Strong tropical cyclone lashes Pakistan's coastline

Ten people drowned and thousands fled to higher ground as a tropical cyclone lashed Pakistan's coastline.

Navy ships rescued 75 people from four floundering vessels and were searching for more boats caught in the rough seas with the help of helicopters, said Navy spokesman Lt. Com. Salman Ali.

Cyclone Yemyin hit parts of the coastline of Baluchistan province at about noon with winds of up to 57 miles (91 kilometers) an hour, said Qamaruz Zaman, director-general of the Pakistan Meteorological Department.

Rain-swollen rivers flooded several coastal districts, killing at least 10 people, including four children, said Raziq Bugti, spokesman for the provincial government.

Floods washed away some bridges and part of the main coastal highway, causing lengthy traffic delays. Hundreds of villagers clutching possessions filed past the vehicles in the opposite direction.

In the hills, spillways were opened to release the water pressure on two dangerously full dams, Bugti said.

Relief efforts were hampered with roads and telephone lines severed in nine districts of the province.

Officials said the storm's intensity was decreasing and would subside by evening, but not before dumping heavy rains that could last through the night.

Located on the same Arabian Sea coastline, Pakistan's largest city of Karachi suffered torrential rains and thunderstorms, which killed at least 228 people Saturday.

Rains and flooding also killed 38 people over the weekend in neighboring India, raising the death toll to 129 since the monsoon season set in four weeks ago, according to official reports.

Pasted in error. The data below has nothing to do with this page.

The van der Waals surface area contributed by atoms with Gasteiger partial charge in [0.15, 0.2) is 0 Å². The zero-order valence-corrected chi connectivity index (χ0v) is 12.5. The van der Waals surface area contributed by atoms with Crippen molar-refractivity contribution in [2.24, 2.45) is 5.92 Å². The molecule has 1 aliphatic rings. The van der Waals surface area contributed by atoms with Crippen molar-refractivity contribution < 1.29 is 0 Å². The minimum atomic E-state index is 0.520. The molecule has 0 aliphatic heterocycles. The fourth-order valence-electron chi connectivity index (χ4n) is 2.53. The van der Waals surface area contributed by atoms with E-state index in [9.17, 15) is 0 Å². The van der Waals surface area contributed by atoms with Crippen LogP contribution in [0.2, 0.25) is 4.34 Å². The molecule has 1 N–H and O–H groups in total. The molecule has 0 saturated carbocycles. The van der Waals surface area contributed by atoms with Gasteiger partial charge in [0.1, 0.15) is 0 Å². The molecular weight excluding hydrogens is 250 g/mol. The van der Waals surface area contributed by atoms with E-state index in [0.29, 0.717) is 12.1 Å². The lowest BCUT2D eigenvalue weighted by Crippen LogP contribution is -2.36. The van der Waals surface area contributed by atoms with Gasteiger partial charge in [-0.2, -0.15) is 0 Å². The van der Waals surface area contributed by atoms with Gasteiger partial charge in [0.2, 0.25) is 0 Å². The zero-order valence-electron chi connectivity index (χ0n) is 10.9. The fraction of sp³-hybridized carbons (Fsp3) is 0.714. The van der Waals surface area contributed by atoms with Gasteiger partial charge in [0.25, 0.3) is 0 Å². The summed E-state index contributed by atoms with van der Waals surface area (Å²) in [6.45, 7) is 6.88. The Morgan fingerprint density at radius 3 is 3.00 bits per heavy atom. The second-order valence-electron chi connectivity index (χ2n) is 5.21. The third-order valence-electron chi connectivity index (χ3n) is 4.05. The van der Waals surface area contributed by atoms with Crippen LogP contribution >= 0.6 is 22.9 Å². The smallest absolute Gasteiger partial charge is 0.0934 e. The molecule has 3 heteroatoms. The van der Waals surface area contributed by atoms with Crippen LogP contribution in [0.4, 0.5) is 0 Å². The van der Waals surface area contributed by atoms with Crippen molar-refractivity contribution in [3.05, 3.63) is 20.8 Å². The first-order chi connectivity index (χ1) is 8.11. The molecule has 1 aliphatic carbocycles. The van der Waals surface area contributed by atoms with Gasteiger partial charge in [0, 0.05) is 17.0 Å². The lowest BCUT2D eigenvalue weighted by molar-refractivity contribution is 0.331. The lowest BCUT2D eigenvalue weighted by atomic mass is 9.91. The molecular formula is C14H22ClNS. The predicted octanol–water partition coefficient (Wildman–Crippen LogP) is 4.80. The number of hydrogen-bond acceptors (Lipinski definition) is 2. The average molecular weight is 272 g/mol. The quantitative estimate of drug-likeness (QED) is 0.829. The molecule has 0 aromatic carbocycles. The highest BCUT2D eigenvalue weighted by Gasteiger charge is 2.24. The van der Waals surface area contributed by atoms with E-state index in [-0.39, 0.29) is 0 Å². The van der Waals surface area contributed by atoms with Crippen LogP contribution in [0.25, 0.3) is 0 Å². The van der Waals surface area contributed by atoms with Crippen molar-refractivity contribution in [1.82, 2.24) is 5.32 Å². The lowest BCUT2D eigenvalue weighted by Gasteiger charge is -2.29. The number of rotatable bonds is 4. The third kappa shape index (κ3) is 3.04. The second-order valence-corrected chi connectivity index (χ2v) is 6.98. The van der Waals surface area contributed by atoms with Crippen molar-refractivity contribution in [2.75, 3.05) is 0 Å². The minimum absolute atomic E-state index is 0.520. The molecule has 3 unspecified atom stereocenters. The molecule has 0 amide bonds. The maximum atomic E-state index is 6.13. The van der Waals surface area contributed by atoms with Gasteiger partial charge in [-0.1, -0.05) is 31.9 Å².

In Pakistan, warnings of coastal flooding prompted many to flee in panic.

Most of the 120,000 residents of the southwestern port city of Gwadar moved to higher ground, Mayor Abdul Ghaffar Hoth said.

People from several smaller towns nearby loaded possessions onto camels or into cars and headed for the hills, he said.

"We have imposed an emergency in the district and asked the army and other forces to be on alert," Hoth said.

On the high seas, the navy rescued 19 fishermen from two sinking boats and were looking for others reported missing, the navy spokesman said.

Another 56 crew members were plucked from a stricken freighter and a tug that later sank, Ali said.

"We also have distress calls from two freighters but they are stable platforms ... Priority is being given to small vulnerable boats in rescue operations, then we will move to the bigger ships," he said.

In Karachi, city authorities were scurrying to repair power cables snapped by the storm, which have caused widespread power outages.

Enraged residents in the sweltering city took to the streets over the weekend to protest, torching vehicles and blocking major roads in the country's economic hub. One person was killed during the riots, police said.